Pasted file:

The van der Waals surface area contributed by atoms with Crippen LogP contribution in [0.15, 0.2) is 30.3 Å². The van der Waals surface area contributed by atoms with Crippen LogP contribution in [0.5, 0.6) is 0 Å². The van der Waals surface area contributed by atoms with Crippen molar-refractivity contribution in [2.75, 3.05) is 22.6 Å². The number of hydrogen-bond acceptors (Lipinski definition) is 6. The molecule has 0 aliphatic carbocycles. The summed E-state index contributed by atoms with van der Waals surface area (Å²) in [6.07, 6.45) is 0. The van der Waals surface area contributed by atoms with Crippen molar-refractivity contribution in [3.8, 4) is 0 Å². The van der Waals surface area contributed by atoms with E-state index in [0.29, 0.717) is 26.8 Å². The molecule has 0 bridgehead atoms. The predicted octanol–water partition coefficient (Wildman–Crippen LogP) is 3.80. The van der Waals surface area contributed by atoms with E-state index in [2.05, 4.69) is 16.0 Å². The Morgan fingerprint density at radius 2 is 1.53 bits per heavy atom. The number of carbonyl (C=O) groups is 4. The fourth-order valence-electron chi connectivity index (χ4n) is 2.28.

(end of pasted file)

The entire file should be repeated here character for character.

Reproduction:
The van der Waals surface area contributed by atoms with Crippen LogP contribution in [0.15, 0.2) is 30.3 Å². The van der Waals surface area contributed by atoms with Crippen LogP contribution in [0.5, 0.6) is 0 Å². The van der Waals surface area contributed by atoms with Crippen molar-refractivity contribution in [2.75, 3.05) is 22.6 Å². The number of hydrogen-bond acceptors (Lipinski definition) is 6. The molecule has 0 aliphatic carbocycles. The summed E-state index contributed by atoms with van der Waals surface area (Å²) in [6.07, 6.45) is 0. The van der Waals surface area contributed by atoms with Crippen molar-refractivity contribution in [3.8, 4) is 0 Å². The van der Waals surface area contributed by atoms with E-state index in [0.29, 0.717) is 26.8 Å². The molecule has 0 bridgehead atoms. The predicted octanol–water partition coefficient (Wildman–Crippen LogP) is 3.80. The van der Waals surface area contributed by atoms with E-state index in [2.05, 4.69) is 16.0 Å². The Morgan fingerprint density at radius 2 is 1.53 bits per heavy atom. The number of carbonyl (C=O) groups is 4. The fourth-order valence-electron chi connectivity index (χ4n) is 2.28.